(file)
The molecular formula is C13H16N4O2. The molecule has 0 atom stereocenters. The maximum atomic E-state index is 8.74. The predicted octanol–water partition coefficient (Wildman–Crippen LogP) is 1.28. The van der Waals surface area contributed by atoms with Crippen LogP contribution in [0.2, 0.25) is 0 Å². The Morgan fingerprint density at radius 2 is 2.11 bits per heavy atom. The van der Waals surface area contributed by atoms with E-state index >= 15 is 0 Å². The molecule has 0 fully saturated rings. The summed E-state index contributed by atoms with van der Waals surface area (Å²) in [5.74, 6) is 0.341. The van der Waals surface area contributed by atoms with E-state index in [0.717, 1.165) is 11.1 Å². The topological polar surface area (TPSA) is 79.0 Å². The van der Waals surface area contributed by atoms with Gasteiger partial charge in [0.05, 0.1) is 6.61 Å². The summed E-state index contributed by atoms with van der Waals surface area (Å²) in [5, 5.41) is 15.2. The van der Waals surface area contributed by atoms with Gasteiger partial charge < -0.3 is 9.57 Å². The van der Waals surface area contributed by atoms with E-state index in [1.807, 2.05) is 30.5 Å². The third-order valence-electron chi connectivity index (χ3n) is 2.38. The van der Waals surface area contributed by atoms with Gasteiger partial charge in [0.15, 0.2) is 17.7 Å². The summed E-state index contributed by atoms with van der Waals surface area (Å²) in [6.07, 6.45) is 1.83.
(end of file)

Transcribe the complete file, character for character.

The molecular formula is C13H16N4O2. The molecule has 0 atom stereocenters. The maximum atomic E-state index is 8.74. The predicted octanol–water partition coefficient (Wildman–Crippen LogP) is 1.28. The van der Waals surface area contributed by atoms with Crippen LogP contribution in [0.2, 0.25) is 0 Å². The Morgan fingerprint density at radius 2 is 2.11 bits per heavy atom. The van der Waals surface area contributed by atoms with E-state index >= 15 is 0 Å². The molecule has 0 fully saturated rings. The summed E-state index contributed by atoms with van der Waals surface area (Å²) in [5.74, 6) is 0.341. The van der Waals surface area contributed by atoms with E-state index in [0.717, 1.165) is 11.1 Å². The topological polar surface area (TPSA) is 79.0 Å². The van der Waals surface area contributed by atoms with Gasteiger partial charge in [0.05, 0.1) is 6.61 Å². The summed E-state index contributed by atoms with van der Waals surface area (Å²) in [5, 5.41) is 15.2. The van der Waals surface area contributed by atoms with Gasteiger partial charge < -0.3 is 9.57 Å². The van der Waals surface area contributed by atoms with E-state index in [1.807, 2.05) is 30.5 Å². The third-order valence-electron chi connectivity index (χ3n) is 2.38. The van der Waals surface area contributed by atoms with Gasteiger partial charge in [0.15, 0.2) is 17.7 Å². The summed E-state index contributed by atoms with van der Waals surface area (Å²) in [6.07, 6.45) is 1.83.